Return from the Stars
Mark Turner, saxophone; Jason Palmer, trumpet; Joe Martin, double-bass, Jonathan Pinson, drums
In recent years, saxophonist Mark Turner has appeared as a collaborator on a number of ECM recordings, including CDs with Billy Hart and Ethan Iverson. His latest, Return from the Stars, is the first quartet outing he has recorded for the label as a leader since 2014’s Lathe of Heaven. The players who join Turner are trumpeter Jason Palmer, bassist Joe Martin, and drummer Jonathan Pinson. All of the tunes are originals by Turner, and he demonstrates versatility and depth as a writer. Just as Lathe of Heaven is the name of an Ursula K. LeGuin novel, Return from the Stars references a totemic sci-fi book by Stanislav Lem. There are no electronics or sci-fi effects that suggest spaciness, but the solos of the winds and freely flowing rhythm section suggest music that aloft ascends.
The title composition has a mysterious cast, beginning with the tune outlined by trumpet and saxophone with heterophonic embellishments in both of the winds and a sotto voce rhythm section. The lines start to crisscross only to once again converge, with Martin interjecting a walking line that supplies another melody to the action. Pinson builds upon Martin’s gestures, swelling to dynamic presence. Turner is a generous collaborator, eager to showcase his colleagues alongside his own playing. Palmer is allowed considerable time to solo. His rangy and rhythmically varied one on “It’s not Alright” is a particular standout of virtuosity and taste in shaping numerous choruses. The tune also features Turner and Palmer playing fleet renditions of the tune in octaves completely together. On “Wasteland” they play a duet in rhythmic unison but in constantly shifting intervals. Martin and Pinson relate to them in an abstract fashion. Just when you think that they are off on a tangent, the group syncs together, with Martin providing harmonic underpinning and Pinson landing with him to articulate arrival points.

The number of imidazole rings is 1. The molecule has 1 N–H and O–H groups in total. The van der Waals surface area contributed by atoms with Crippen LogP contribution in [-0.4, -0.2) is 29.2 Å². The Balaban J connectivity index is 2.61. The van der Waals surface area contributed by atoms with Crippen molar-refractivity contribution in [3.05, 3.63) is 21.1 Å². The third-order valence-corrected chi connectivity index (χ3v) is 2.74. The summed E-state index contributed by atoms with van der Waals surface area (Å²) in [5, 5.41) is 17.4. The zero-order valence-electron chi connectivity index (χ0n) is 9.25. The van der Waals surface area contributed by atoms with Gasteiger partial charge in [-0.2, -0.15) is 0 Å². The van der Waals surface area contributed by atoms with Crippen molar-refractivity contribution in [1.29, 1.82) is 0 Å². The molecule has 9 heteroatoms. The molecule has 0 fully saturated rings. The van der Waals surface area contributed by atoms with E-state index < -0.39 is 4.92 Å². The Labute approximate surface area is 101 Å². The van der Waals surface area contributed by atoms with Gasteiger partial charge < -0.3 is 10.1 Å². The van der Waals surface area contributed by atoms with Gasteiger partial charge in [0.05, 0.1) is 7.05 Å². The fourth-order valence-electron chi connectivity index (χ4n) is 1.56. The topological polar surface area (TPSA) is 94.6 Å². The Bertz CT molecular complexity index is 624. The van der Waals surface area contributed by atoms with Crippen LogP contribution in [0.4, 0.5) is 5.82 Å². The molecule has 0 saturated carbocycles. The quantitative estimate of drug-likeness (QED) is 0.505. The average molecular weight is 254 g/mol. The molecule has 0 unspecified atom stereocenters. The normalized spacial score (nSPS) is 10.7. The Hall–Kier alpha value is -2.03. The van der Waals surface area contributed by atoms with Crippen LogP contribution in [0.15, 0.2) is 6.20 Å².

Several of the tunes stretch, but “Unacceptable” is the longest form, with cat-and-mouse canons leading off into overlapping winds. A melodic cell is played in intervals and then developed as a principal motive in octaves. The winds submerge at their cadences points, affording space for breaks by the rhythm section followed by solo turns. Turner’s is chromatic, vibrant in tone, and filled with scalar passages that develop and recall the chorus. The game of canons returns, followed by a languid trumpet solo and then a warm wind duet. The close is a beautiful denouement, with the wind duo slowing down and fading to pianissimo and the rhythm section equally hushed.
An intricate piece, “Unacceptable” suggests that Turner would do well to arrange some of his compositions for larger ensembles: perhaps ECM will oblige in a future recording project. In the meantime, Return from the Stars supplies the listener with plenty of fascinating music to savor.